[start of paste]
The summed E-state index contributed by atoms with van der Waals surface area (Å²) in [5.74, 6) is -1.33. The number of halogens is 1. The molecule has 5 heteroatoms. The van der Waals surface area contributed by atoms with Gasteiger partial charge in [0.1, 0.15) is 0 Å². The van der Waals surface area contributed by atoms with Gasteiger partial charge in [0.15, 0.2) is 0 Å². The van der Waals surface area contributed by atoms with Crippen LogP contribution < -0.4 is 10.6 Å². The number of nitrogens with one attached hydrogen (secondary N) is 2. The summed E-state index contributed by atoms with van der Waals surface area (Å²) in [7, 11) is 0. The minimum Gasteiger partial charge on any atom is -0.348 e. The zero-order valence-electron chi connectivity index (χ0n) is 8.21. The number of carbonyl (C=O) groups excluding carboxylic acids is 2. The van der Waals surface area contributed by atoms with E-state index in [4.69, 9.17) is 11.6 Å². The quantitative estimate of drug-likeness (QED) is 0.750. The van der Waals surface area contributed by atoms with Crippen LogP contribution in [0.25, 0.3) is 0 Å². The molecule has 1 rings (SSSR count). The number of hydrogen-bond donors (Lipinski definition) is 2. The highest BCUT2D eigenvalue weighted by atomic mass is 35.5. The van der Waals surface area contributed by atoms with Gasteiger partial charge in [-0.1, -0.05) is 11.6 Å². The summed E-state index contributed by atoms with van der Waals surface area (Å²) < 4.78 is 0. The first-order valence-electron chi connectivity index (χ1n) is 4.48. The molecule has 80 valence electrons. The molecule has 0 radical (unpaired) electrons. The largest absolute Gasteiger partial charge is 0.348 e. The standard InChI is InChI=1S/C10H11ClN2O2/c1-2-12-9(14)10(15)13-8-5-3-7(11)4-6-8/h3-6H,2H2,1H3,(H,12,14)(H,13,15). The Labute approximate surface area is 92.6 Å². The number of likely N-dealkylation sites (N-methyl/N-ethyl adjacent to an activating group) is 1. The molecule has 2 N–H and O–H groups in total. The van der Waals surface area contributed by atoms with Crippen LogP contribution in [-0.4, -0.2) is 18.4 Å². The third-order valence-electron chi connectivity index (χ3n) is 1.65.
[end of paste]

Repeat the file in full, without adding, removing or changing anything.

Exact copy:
The summed E-state index contributed by atoms with van der Waals surface area (Å²) in [5.74, 6) is -1.33. The number of halogens is 1. The molecule has 5 heteroatoms. The van der Waals surface area contributed by atoms with Gasteiger partial charge in [0.1, 0.15) is 0 Å². The van der Waals surface area contributed by atoms with Gasteiger partial charge in [0.15, 0.2) is 0 Å². The van der Waals surface area contributed by atoms with Crippen LogP contribution < -0.4 is 10.6 Å². The number of nitrogens with one attached hydrogen (secondary N) is 2. The summed E-state index contributed by atoms with van der Waals surface area (Å²) in [7, 11) is 0. The minimum Gasteiger partial charge on any atom is -0.348 e. The zero-order valence-electron chi connectivity index (χ0n) is 8.21. The number of carbonyl (C=O) groups excluding carboxylic acids is 2. The van der Waals surface area contributed by atoms with E-state index in [4.69, 9.17) is 11.6 Å². The quantitative estimate of drug-likeness (QED) is 0.750. The van der Waals surface area contributed by atoms with Crippen LogP contribution in [0.25, 0.3) is 0 Å². The molecule has 1 rings (SSSR count). The number of hydrogen-bond donors (Lipinski definition) is 2. The highest BCUT2D eigenvalue weighted by atomic mass is 35.5. The van der Waals surface area contributed by atoms with Gasteiger partial charge in [-0.1, -0.05) is 11.6 Å². The summed E-state index contributed by atoms with van der Waals surface area (Å²) < 4.78 is 0. The first-order valence-electron chi connectivity index (χ1n) is 4.48. The molecule has 80 valence electrons. The molecule has 0 radical (unpaired) electrons. The largest absolute Gasteiger partial charge is 0.348 e. The standard InChI is InChI=1S/C10H11ClN2O2/c1-2-12-9(14)10(15)13-8-5-3-7(11)4-6-8/h3-6H,2H2,1H3,(H,12,14)(H,13,15). The Labute approximate surface area is 92.6 Å². The number of likely N-dealkylation sites (N-methyl/N-ethyl adjacent to an activating group) is 1. The molecule has 2 N–H and O–H groups in total. The van der Waals surface area contributed by atoms with Crippen LogP contribution in [-0.4, -0.2) is 18.4 Å². The third-order valence-electron chi connectivity index (χ3n) is 1.65.